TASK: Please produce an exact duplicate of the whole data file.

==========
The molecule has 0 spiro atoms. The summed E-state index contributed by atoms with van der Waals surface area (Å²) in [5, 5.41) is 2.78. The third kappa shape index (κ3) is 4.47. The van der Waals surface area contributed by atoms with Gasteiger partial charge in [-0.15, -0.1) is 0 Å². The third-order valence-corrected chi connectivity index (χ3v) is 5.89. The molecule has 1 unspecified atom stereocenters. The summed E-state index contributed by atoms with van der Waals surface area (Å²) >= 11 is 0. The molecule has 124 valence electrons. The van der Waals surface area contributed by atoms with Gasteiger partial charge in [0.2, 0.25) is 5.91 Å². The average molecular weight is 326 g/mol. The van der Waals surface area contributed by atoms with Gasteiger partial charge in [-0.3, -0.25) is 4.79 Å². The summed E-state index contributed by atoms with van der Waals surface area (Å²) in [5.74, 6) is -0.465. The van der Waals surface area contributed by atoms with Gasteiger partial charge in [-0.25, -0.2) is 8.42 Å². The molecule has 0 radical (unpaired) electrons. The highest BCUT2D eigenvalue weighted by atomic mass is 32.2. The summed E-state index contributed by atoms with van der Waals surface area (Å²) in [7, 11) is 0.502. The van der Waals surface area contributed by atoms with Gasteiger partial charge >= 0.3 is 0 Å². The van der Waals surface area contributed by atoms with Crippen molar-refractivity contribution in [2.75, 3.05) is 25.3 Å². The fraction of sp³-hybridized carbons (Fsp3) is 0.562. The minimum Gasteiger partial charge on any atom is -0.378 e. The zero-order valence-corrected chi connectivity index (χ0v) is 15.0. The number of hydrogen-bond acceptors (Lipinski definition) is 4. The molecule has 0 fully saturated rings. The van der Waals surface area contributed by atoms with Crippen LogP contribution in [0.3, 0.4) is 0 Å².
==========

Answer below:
The molecule has 0 spiro atoms. The summed E-state index contributed by atoms with van der Waals surface area (Å²) in [5, 5.41) is 2.78. The third kappa shape index (κ3) is 4.47. The van der Waals surface area contributed by atoms with Gasteiger partial charge in [-0.15, -0.1) is 0 Å². The third-order valence-corrected chi connectivity index (χ3v) is 5.89. The molecule has 1 unspecified atom stereocenters. The summed E-state index contributed by atoms with van der Waals surface area (Å²) >= 11 is 0. The molecule has 124 valence electrons. The van der Waals surface area contributed by atoms with Gasteiger partial charge in [0.2, 0.25) is 5.91 Å². The average molecular weight is 326 g/mol. The van der Waals surface area contributed by atoms with Gasteiger partial charge in [-0.3, -0.25) is 4.79 Å². The summed E-state index contributed by atoms with van der Waals surface area (Å²) in [5.74, 6) is -0.465. The van der Waals surface area contributed by atoms with Gasteiger partial charge in [-0.25, -0.2) is 8.42 Å². The molecule has 0 radical (unpaired) electrons. The highest BCUT2D eigenvalue weighted by atomic mass is 32.2. The summed E-state index contributed by atoms with van der Waals surface area (Å²) in [7, 11) is 0.502. The van der Waals surface area contributed by atoms with Gasteiger partial charge >= 0.3 is 0 Å². The van der Waals surface area contributed by atoms with Crippen molar-refractivity contribution in [2.75, 3.05) is 25.3 Å². The fraction of sp³-hybridized carbons (Fsp3) is 0.562. The minimum Gasteiger partial charge on any atom is -0.378 e. The zero-order valence-corrected chi connectivity index (χ0v) is 15.0. The number of hydrogen-bond acceptors (Lipinski definition) is 4. The molecule has 0 fully saturated rings. The van der Waals surface area contributed by atoms with Crippen LogP contribution in [0.3, 0.4) is 0 Å².